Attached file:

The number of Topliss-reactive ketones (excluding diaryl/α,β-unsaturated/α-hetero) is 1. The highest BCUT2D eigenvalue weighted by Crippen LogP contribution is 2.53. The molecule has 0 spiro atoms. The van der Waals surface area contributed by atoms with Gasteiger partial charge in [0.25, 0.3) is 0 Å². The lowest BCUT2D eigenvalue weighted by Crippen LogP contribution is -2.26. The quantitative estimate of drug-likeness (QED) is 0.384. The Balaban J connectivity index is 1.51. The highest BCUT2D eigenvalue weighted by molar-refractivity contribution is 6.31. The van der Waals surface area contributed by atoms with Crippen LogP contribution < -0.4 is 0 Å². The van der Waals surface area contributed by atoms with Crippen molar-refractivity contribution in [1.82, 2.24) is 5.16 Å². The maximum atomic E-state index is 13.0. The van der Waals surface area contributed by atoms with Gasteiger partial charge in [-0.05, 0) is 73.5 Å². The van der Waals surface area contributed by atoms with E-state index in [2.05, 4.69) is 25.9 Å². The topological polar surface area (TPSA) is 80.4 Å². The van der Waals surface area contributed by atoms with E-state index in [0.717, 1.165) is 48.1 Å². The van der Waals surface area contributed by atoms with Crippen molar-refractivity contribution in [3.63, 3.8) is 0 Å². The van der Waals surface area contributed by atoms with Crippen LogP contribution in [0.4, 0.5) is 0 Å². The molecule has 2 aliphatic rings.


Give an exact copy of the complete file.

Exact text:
The number of Topliss-reactive ketones (excluding diaryl/α,β-unsaturated/α-hetero) is 1. The highest BCUT2D eigenvalue weighted by Crippen LogP contribution is 2.53. The molecule has 0 spiro atoms. The van der Waals surface area contributed by atoms with Gasteiger partial charge in [0.25, 0.3) is 0 Å². The lowest BCUT2D eigenvalue weighted by Crippen LogP contribution is -2.26. The quantitative estimate of drug-likeness (QED) is 0.384. The Balaban J connectivity index is 1.51. The highest BCUT2D eigenvalue weighted by molar-refractivity contribution is 6.31. The van der Waals surface area contributed by atoms with Crippen LogP contribution < -0.4 is 0 Å². The van der Waals surface area contributed by atoms with Crippen molar-refractivity contribution in [1.82, 2.24) is 5.16 Å². The maximum atomic E-state index is 13.0. The van der Waals surface area contributed by atoms with Gasteiger partial charge in [-0.05, 0) is 73.5 Å². The van der Waals surface area contributed by atoms with E-state index in [2.05, 4.69) is 25.9 Å². The topological polar surface area (TPSA) is 80.4 Å². The van der Waals surface area contributed by atoms with E-state index in [0.717, 1.165) is 48.1 Å². The van der Waals surface area contributed by atoms with Crippen molar-refractivity contribution in [3.63, 3.8) is 0 Å². The van der Waals surface area contributed by atoms with Crippen LogP contribution in [0.4, 0.5) is 0 Å². The molecule has 2 aliphatic rings.